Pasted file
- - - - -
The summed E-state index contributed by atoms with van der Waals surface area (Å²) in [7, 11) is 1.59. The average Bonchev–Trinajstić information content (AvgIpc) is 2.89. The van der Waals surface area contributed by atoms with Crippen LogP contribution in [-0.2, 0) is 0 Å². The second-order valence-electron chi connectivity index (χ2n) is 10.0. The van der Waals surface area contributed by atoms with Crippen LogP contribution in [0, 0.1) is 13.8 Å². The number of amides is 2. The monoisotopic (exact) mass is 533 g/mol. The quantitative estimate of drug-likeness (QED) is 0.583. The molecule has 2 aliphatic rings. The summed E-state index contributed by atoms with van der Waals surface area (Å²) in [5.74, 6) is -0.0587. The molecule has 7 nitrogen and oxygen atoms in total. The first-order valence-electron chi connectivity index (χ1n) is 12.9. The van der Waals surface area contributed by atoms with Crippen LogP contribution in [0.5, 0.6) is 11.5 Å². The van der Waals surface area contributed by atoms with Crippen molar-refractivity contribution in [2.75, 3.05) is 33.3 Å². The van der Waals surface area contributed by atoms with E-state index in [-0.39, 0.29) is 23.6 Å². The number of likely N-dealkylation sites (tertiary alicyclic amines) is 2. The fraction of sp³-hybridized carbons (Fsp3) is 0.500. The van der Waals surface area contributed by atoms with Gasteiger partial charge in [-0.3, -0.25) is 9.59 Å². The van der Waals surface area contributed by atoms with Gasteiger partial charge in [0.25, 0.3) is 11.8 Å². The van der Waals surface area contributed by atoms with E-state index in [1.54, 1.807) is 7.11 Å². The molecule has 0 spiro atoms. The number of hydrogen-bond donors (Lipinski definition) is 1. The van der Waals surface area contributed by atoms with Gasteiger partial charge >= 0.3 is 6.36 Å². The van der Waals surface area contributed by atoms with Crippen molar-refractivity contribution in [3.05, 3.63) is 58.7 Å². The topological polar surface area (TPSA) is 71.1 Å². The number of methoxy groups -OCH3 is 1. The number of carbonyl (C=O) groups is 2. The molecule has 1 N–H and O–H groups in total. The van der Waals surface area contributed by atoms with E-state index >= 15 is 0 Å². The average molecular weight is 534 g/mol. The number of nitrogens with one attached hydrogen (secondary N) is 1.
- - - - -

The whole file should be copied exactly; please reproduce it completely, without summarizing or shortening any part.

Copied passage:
The summed E-state index contributed by atoms with van der Waals surface area (Å²) in [7, 11) is 1.59. The average Bonchev–Trinajstić information content (AvgIpc) is 2.89. The van der Waals surface area contributed by atoms with Crippen LogP contribution in [-0.2, 0) is 0 Å². The second-order valence-electron chi connectivity index (χ2n) is 10.0. The van der Waals surface area contributed by atoms with Crippen LogP contribution in [0, 0.1) is 13.8 Å². The number of amides is 2. The monoisotopic (exact) mass is 533 g/mol. The quantitative estimate of drug-likeness (QED) is 0.583. The molecule has 2 aliphatic rings. The summed E-state index contributed by atoms with van der Waals surface area (Å²) in [5.74, 6) is -0.0587. The molecule has 7 nitrogen and oxygen atoms in total. The first-order valence-electron chi connectivity index (χ1n) is 12.9. The van der Waals surface area contributed by atoms with Crippen LogP contribution in [0.5, 0.6) is 11.5 Å². The van der Waals surface area contributed by atoms with Crippen molar-refractivity contribution in [2.75, 3.05) is 33.3 Å². The van der Waals surface area contributed by atoms with E-state index in [-0.39, 0.29) is 23.6 Å². The number of likely N-dealkylation sites (tertiary alicyclic amines) is 2. The fraction of sp³-hybridized carbons (Fsp3) is 0.500. The van der Waals surface area contributed by atoms with Gasteiger partial charge in [-0.3, -0.25) is 9.59 Å². The van der Waals surface area contributed by atoms with Gasteiger partial charge in [0.25, 0.3) is 11.8 Å². The van der Waals surface area contributed by atoms with E-state index in [1.54, 1.807) is 7.11 Å². The molecule has 0 spiro atoms. The number of hydrogen-bond donors (Lipinski definition) is 1. The van der Waals surface area contributed by atoms with Gasteiger partial charge >= 0.3 is 6.36 Å². The van der Waals surface area contributed by atoms with Crippen molar-refractivity contribution in [3.05, 3.63) is 58.7 Å². The topological polar surface area (TPSA) is 71.1 Å². The number of methoxy groups -OCH3 is 1. The number of carbonyl (C=O) groups is 2. The molecule has 1 N–H and O–H groups in total. The van der Waals surface area contributed by atoms with E-state index >= 15 is 0 Å². The average molecular weight is 534 g/mol. The number of nitrogens with one attached hydrogen (secondary N) is 1.